To recognize the state pie, sugar cream, there will be a Hoosier Sugar Cream Pie Contest following the harness racing on July 22.
‘There are various versions of this pie, and we are excited to see what the bakers of Harrison County bring to the table,’ Uhl said.
Rules are to be posted on the fair board’s website and Facebook page.
The food structure competition returns for a second year. Partnering with Harrison County Farm Bureau, the contest is titled Bicentennial Build Against Hunger Food Drive.
‘Last year, only a handful of organizations participated, including a 4-H club, a few FFA chapters and the Farm Bureau,’ Uhl said. ‘We really hope that churches, youth groups and businesses will join us in designing ‘structures’ made of food because the creative results add to the enjoyment of fair-goers and, mostly, because the food items are donated to Harrison County Community Services’ food pantry and help to alleviate hunger in our own community.’
Contest rules can be found online and on Facebook.
Harrison County 4-H Clubs are invited to paint bicentennial 36-inch tall ‘corn statues’ that will be exhibited throughout the fairgrounds and then be sold in a silent auction with the proceeds to benefit the Harrison County 4-H Trips fund.
Also, bicentennial fair photos taken at any one of three new ‘head-in-the-hole’ boards will be eligible for winning $25 in nightly prize money.
Harrison County artist Joy Kirchgessner is designing and painting three murals on the boards that were built by fair board member Doug Henricksen. Uhl said fair-goers are encouraged to take family-friendly photos at the murals and upload them to the fair’s official Facebook page, ‘Harrison County Fairgrounds Corydon Indiana.’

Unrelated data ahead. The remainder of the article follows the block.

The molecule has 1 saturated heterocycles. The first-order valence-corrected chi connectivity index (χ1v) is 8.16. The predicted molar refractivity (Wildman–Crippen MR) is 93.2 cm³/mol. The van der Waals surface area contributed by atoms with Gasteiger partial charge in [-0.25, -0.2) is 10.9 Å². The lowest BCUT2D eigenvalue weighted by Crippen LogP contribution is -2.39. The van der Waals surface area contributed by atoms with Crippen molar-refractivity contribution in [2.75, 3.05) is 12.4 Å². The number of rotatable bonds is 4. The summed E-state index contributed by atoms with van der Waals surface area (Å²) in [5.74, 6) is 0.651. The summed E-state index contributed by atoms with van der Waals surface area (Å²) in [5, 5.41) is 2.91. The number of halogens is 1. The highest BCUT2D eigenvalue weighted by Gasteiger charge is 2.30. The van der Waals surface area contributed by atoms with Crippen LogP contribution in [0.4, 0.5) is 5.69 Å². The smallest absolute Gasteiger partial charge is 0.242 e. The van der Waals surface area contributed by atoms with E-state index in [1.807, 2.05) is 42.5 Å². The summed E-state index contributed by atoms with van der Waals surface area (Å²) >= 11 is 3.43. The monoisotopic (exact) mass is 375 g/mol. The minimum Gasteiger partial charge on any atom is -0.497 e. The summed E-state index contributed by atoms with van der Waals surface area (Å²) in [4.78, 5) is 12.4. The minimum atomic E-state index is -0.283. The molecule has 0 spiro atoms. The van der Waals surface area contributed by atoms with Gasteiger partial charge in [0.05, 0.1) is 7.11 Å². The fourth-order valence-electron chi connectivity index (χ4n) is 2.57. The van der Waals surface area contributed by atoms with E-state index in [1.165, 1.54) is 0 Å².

‘There are various Harrison County Fair Facebook pages, so make sure you get the official one that features our carousel/Ferris wheel/big-top logo as the profile picture,’ Uhl said. ‘A new album will be created daily in the photo section, and each night one winner will be selected and announced on our Facebook page. We will be sharing these with the Harrison County Committee for the Indiana Bicentennial Facebook page as well. We are partnering with them and encourage people to ‘like’ their Facebook page and our official page so they don’t miss any of the special bicentennial events.’
Fair board and volunteers have been discussing other displays and events, including historical Indiana memorabilia to display in the new Talmage Windell Memorial Agricultural Building, a youth scavenger hunt and other events, which are still being developed.
‘The possibilities are exciting because we know we have several creative people in our community,’ Uhl said.
There are many symbols to work with that are associated with Indiana.
Uhl encourages anyone with ideas to share them on the Facebook page or by email.
‘We are working hard at keeping up with social media, trying to stay in touch with what people want and responding to the community’s requests,’ she said. ‘It’s going to be exciting to see the new exhibits, the new building and the new events, plus we have a new ride company, Kissel Entertainment, which most people know as ‘the company that Meade County uses.’ Well, this year, they’ll be at the Harrison County Fair first.’
The Harrison County Agricultural Society can be found online at; by email, [email protected]; and on Facebook.